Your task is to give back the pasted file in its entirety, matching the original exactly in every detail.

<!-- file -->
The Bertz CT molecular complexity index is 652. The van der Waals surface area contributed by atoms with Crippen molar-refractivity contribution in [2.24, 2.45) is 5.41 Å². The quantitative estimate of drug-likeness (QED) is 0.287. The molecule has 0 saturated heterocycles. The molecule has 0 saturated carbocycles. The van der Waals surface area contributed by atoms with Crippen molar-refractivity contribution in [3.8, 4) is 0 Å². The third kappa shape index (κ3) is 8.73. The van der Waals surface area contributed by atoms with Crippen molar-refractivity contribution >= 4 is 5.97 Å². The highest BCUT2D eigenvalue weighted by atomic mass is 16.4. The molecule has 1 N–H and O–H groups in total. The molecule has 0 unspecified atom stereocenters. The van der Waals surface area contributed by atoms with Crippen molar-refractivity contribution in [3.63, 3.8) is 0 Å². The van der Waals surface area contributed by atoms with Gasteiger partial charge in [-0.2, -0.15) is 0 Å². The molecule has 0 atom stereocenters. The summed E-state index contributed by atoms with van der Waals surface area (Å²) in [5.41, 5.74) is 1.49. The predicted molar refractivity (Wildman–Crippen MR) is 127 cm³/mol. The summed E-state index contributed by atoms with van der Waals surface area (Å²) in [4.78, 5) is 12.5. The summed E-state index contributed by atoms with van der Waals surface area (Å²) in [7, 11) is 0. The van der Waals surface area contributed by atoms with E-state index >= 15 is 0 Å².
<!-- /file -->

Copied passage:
The Bertz CT molecular complexity index is 652. The van der Waals surface area contributed by atoms with Crippen molar-refractivity contribution in [2.24, 2.45) is 5.41 Å². The quantitative estimate of drug-likeness (QED) is 0.287. The molecule has 0 saturated heterocycles. The molecule has 0 saturated carbocycles. The van der Waals surface area contributed by atoms with Crippen molar-refractivity contribution in [3.8, 4) is 0 Å². The third kappa shape index (κ3) is 8.73. The van der Waals surface area contributed by atoms with Crippen molar-refractivity contribution >= 4 is 5.97 Å². The highest BCUT2D eigenvalue weighted by atomic mass is 16.4. The molecule has 1 N–H and O–H groups in total. The molecule has 0 unspecified atom stereocenters. The van der Waals surface area contributed by atoms with Crippen molar-refractivity contribution in [3.63, 3.8) is 0 Å². The van der Waals surface area contributed by atoms with Gasteiger partial charge in [-0.2, -0.15) is 0 Å². The molecule has 0 atom stereocenters. The summed E-state index contributed by atoms with van der Waals surface area (Å²) in [5.41, 5.74) is 1.49. The predicted molar refractivity (Wildman–Crippen MR) is 127 cm³/mol. The summed E-state index contributed by atoms with van der Waals surface area (Å²) in [4.78, 5) is 12.5. The summed E-state index contributed by atoms with van der Waals surface area (Å²) in [7, 11) is 0. The van der Waals surface area contributed by atoms with E-state index >= 15 is 0 Å².